The Infernal Devices is a trilogy set in a clockwork punk Victorian setting. Though, I’m sure many would scold me for throwing in the “Victorian” descriptor since this is the most typical time period for such stories and they are almost assumed to be Victorianesque. I do it so I can complain about the misappropriation of the word “punk” for sub-genres like “steam punk”, “diesel punk”, and even “Now punk” to describe “punk” set in a current time frame. The “punk” descriptor was appropriate for “cyberpunk”, but is not usually appropriate for these other subgenres. Indeed, “punk” has practically become synonymous with “subgenre of speculative fiction”, which I find completely annoying. And if you don’t know why “punk” is appropriate for cyberpunk and not for any of these others subgenres, don’t waste my time commenting on my complaint. If you don’t know anything about the punk movement, keep your comments out of my review.

 I decided to read this trilogy (actually, I listened to the audiobooks) because Cassandra Clare was a fan-fic writer turned pro and I wanted to support someone who has gone through alternate publishing routes. After listening to all three books: Clockwork Angel, Clockwork Prince, and Clockwork Princess, I can see why she was pushed into publication by her fan support and not picked up in a more traditional manner. The writing itself is mediocre, but it does elicit a strong emotional response, and to the average reader, this is what is most important. Her characters are not complex and indeed, I find them a bit tedious because they are never tested, never put into any real moral quandaries. Well, aside from the classic love triangle between Tessa, Will, and James.

Can they go three full books without two of the three screwing each other while the two guys love each other, and not in a gay way? Well, it turns out they can’t. But they do make it through 2.5 books swooning over the fact that one of the guy’s thumbs happened to brush Tessa’s bare wrist. It seems none of them realized that Tessa’s corset may have been a little too tight (Will and James have no excuse). if this is how they’re getting their jollies, perhaps someone should have suggested auto-erotic asphyxiation. At least one of them would have gotten a pay-off much earlier in the story.

Okay, so I’m not really into the faux Victorian love stuff. If this is how you like your love stories, you’ll love The Infernal Devices trilogy. There is plenty of that tediousness. And I do mean plenty.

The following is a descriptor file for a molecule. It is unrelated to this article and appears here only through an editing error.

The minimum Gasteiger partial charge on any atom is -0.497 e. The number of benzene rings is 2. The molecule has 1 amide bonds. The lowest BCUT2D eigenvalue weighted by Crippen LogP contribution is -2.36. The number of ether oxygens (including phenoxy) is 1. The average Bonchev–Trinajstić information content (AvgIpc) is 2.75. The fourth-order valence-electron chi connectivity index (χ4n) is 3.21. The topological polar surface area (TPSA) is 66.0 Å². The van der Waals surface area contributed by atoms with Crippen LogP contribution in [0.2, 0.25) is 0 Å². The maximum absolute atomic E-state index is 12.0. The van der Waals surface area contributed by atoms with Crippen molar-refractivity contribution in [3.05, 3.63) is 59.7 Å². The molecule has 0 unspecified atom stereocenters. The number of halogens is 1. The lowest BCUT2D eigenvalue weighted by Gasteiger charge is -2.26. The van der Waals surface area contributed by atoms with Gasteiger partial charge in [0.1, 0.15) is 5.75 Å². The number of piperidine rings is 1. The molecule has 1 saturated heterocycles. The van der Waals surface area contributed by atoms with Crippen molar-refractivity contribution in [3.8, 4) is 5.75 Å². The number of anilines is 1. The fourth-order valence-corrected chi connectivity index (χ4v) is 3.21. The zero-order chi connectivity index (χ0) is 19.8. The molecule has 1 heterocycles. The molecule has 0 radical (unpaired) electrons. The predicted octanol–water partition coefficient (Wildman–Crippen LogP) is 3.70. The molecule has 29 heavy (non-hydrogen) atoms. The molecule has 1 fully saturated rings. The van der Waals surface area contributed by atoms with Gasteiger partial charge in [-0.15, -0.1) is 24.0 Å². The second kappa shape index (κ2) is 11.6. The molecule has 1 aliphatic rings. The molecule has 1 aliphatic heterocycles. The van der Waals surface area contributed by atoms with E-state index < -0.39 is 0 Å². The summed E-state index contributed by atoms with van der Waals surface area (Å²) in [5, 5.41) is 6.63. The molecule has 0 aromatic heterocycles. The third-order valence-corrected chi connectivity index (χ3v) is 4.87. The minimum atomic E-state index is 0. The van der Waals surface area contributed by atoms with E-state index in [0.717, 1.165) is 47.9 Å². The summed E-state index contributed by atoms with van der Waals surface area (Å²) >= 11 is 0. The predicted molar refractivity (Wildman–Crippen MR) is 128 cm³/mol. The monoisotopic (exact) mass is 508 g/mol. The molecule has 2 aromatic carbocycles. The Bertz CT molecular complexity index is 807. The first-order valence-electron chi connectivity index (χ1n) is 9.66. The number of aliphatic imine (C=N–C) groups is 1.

Since so much description went into furtive eye glances and Tessa’s navel gazing about being in love with two guys, there wasn’t much room to spare for plot, but the story does manage to travel in a straight line. There’s no surprising twists. No sub-plots of note. Unless you consider filling in character back stories to be sub-plot. These complaints aside, it’s not a bad story. Again, it’s just a simple one, and that’s fine. I actually have no complaints about this, except that once all the crap is thrown out, there is really only one, maybe one-and-a-half, real novels here.

I’ve read through a number of other reviews and this trilogy really does seem to be a love it or hate it type of story. As far as I’m concerned, if you’re into Victorian sensibility love stories where nothing actually happens, then this should work for you. If not, you’ll be wanting to skip around a bit. For me, it was meh. I forced myself to endure each successive book to get to the end hoping for some grand payoff. After all, Cassandra Clare has gotten famous for this type of writing. There had to be some reason she was so popular. Sadly, it’s not because of her rich stories, or her complex characters, it’s because of her ability to elicit an emotional response. If that’s what you’re looking for, that’s okay. We all read for escapism and that means we all read for different reasons. But for my money, I’d prefer something a little more nourishing. I am usually generous with my ratings, but in this case I am truly torn between 2 and 3 stars out of 5. Because each book was narrated by a different person or persons, I think I’ll go with 2 stars because I hate it when a series doesn’t have the same narrator throughout.

My First Time…

writing a LIMERICK! :D

I used to write poetry all the time, but I got over my teen angst about three days before my 25th birthday and it seems my rebellious hormonal anger toward life had finally dissipated. I still have several hundred poems taking up space in a binder in one of my file cabinets. Now, every once in a while, I’ll still whip up a little something, Though nothing as angsty as I used to come up with. Mostly, I just write silly stuff now.

In today’s internet travels I came across a limerick and it occurred to me I had never written one of those. I decided it was no time like the present. After six hours (maybe it was minutes) I was finished. It’s not dirty or anything, so I suppose some would argue it’s not a true limerick, but for those out there who are faint of heart, there’s no need to avert your gaze.